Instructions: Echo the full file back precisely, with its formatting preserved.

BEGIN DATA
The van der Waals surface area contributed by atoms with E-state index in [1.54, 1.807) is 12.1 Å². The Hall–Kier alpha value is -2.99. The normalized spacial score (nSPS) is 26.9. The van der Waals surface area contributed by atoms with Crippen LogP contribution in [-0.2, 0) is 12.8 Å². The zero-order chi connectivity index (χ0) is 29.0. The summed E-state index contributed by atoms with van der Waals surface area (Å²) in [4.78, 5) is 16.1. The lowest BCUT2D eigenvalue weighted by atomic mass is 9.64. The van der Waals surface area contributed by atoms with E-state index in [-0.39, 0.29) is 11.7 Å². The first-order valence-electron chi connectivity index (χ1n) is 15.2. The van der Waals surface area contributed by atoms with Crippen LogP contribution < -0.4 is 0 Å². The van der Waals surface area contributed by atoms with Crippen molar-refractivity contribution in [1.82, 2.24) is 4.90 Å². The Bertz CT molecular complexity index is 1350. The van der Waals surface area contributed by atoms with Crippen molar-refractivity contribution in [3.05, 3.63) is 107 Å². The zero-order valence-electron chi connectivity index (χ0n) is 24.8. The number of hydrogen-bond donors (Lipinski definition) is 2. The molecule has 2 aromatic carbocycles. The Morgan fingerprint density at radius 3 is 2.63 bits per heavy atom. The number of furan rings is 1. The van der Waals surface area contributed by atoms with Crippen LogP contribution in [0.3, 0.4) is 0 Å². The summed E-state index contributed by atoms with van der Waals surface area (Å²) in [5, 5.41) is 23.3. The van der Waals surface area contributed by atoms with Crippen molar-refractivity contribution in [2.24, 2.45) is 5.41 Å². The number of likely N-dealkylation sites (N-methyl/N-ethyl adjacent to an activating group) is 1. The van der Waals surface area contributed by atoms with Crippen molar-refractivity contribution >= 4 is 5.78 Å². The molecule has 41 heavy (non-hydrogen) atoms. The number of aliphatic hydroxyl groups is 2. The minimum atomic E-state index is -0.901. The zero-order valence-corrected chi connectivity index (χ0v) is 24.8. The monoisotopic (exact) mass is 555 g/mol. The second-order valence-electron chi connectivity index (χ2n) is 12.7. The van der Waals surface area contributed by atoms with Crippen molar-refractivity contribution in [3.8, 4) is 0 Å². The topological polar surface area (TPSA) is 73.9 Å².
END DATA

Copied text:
The van der Waals surface area contributed by atoms with E-state index in [1.54, 1.807) is 12.1 Å². The Hall–Kier alpha value is -2.99. The normalized spacial score (nSPS) is 26.9. The van der Waals surface area contributed by atoms with Crippen LogP contribution in [-0.2, 0) is 12.8 Å². The zero-order chi connectivity index (χ0) is 29.0. The summed E-state index contributed by atoms with van der Waals surface area (Å²) in [4.78, 5) is 16.1. The lowest BCUT2D eigenvalue weighted by atomic mass is 9.64. The van der Waals surface area contributed by atoms with E-state index in [-0.39, 0.29) is 11.7 Å². The first-order valence-electron chi connectivity index (χ1n) is 15.2. The van der Waals surface area contributed by atoms with Crippen LogP contribution < -0.4 is 0 Å². The van der Waals surface area contributed by atoms with Crippen molar-refractivity contribution in [1.82, 2.24) is 4.90 Å². The Bertz CT molecular complexity index is 1350. The van der Waals surface area contributed by atoms with Crippen molar-refractivity contribution in [3.05, 3.63) is 107 Å². The zero-order valence-electron chi connectivity index (χ0n) is 24.8. The number of hydrogen-bond donors (Lipinski definition) is 2. The molecule has 2 aromatic carbocycles. The Morgan fingerprint density at radius 3 is 2.63 bits per heavy atom. The number of furan rings is 1. The van der Waals surface area contributed by atoms with Crippen LogP contribution in [0.3, 0.4) is 0 Å². The summed E-state index contributed by atoms with van der Waals surface area (Å²) in [5, 5.41) is 23.3. The van der Waals surface area contributed by atoms with Crippen molar-refractivity contribution in [2.24, 2.45) is 5.41 Å². The number of likely N-dealkylation sites (N-methyl/N-ethyl adjacent to an activating group) is 1. The van der Waals surface area contributed by atoms with Crippen molar-refractivity contribution >= 4 is 5.78 Å². The molecule has 41 heavy (non-hydrogen) atoms. The number of aliphatic hydroxyl groups is 2. The minimum atomic E-state index is -0.901. The zero-order valence-corrected chi connectivity index (χ0v) is 24.8. The monoisotopic (exact) mass is 555 g/mol. The second-order valence-electron chi connectivity index (χ2n) is 12.7. The van der Waals surface area contributed by atoms with Crippen molar-refractivity contribution in [3.8, 4) is 0 Å². The topological polar surface area (TPSA) is 73.9 Å².